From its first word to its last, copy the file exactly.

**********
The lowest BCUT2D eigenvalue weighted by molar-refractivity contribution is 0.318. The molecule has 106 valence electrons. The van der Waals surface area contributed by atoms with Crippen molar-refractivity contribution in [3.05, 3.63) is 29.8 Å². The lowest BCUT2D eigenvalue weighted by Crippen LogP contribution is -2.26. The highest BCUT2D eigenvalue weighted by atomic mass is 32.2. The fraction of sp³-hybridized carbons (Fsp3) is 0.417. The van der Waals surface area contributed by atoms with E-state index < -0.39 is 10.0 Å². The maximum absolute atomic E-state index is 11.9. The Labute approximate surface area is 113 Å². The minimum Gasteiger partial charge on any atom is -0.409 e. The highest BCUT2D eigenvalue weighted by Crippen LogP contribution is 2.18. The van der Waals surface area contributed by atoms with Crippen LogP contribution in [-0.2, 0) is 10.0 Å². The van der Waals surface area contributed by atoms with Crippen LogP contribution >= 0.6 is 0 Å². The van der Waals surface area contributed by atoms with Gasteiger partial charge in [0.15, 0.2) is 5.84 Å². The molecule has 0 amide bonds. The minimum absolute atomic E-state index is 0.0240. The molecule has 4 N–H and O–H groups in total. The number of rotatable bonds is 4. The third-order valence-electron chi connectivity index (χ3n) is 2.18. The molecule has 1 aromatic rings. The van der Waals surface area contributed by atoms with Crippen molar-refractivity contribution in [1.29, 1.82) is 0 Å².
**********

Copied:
The lowest BCUT2D eigenvalue weighted by molar-refractivity contribution is 0.318. The molecule has 106 valence electrons. The van der Waals surface area contributed by atoms with Crippen molar-refractivity contribution in [3.05, 3.63) is 29.8 Å². The lowest BCUT2D eigenvalue weighted by Crippen LogP contribution is -2.26. The highest BCUT2D eigenvalue weighted by atomic mass is 32.2. The fraction of sp³-hybridized carbons (Fsp3) is 0.417. The van der Waals surface area contributed by atoms with E-state index < -0.39 is 10.0 Å². The maximum absolute atomic E-state index is 11.9. The Labute approximate surface area is 113 Å². The minimum Gasteiger partial charge on any atom is -0.409 e. The highest BCUT2D eigenvalue weighted by Crippen LogP contribution is 2.18. The van der Waals surface area contributed by atoms with Crippen LogP contribution in [-0.2, 0) is 10.0 Å². The van der Waals surface area contributed by atoms with Crippen LogP contribution >= 0.6 is 0 Å². The van der Waals surface area contributed by atoms with Gasteiger partial charge in [0.15, 0.2) is 5.84 Å². The molecule has 0 amide bonds. The minimum absolute atomic E-state index is 0.0240. The molecule has 4 N–H and O–H groups in total. The number of rotatable bonds is 4. The third-order valence-electron chi connectivity index (χ3n) is 2.18. The molecule has 1 aromatic rings. The van der Waals surface area contributed by atoms with Crippen molar-refractivity contribution in [1.29, 1.82) is 0 Å².